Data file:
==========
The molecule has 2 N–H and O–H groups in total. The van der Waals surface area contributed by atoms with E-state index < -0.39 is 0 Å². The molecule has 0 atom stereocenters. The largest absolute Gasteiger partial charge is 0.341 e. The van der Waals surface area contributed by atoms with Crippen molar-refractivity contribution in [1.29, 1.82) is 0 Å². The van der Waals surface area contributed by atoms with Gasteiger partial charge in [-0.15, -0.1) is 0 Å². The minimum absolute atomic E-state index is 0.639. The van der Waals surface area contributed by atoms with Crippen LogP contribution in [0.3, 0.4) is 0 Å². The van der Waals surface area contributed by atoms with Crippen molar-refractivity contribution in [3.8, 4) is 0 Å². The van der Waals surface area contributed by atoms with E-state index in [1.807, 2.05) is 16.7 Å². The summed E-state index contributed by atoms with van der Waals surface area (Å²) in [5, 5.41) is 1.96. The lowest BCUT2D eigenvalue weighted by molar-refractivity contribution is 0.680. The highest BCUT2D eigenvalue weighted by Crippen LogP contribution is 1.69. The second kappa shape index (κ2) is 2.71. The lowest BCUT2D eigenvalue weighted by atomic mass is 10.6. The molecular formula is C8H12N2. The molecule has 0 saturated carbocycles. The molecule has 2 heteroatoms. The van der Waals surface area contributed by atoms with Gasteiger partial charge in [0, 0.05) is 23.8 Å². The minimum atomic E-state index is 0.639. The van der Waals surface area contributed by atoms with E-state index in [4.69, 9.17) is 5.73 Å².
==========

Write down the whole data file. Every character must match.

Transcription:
The molecule has 2 N–H and O–H groups in total. The van der Waals surface area contributed by atoms with E-state index < -0.39 is 0 Å². The molecule has 0 atom stereocenters. The largest absolute Gasteiger partial charge is 0.341 e. The van der Waals surface area contributed by atoms with Crippen molar-refractivity contribution in [1.29, 1.82) is 0 Å². The van der Waals surface area contributed by atoms with Gasteiger partial charge in [-0.15, -0.1) is 0 Å². The minimum absolute atomic E-state index is 0.639. The van der Waals surface area contributed by atoms with Crippen LogP contribution in [0.3, 0.4) is 0 Å². The van der Waals surface area contributed by atoms with Crippen molar-refractivity contribution in [3.8, 4) is 0 Å². The van der Waals surface area contributed by atoms with E-state index in [1.807, 2.05) is 16.7 Å². The summed E-state index contributed by atoms with van der Waals surface area (Å²) in [5, 5.41) is 1.96. The lowest BCUT2D eigenvalue weighted by molar-refractivity contribution is 0.680. The highest BCUT2D eigenvalue weighted by Crippen LogP contribution is 1.69. The second kappa shape index (κ2) is 2.71. The lowest BCUT2D eigenvalue weighted by atomic mass is 10.6. The molecular formula is C8H12N2. The molecule has 0 saturated carbocycles. The molecule has 2 heteroatoms. The van der Waals surface area contributed by atoms with Gasteiger partial charge in [0, 0.05) is 23.8 Å². The minimum atomic E-state index is 0.639. The van der Waals surface area contributed by atoms with E-state index in [4.69, 9.17) is 5.73 Å².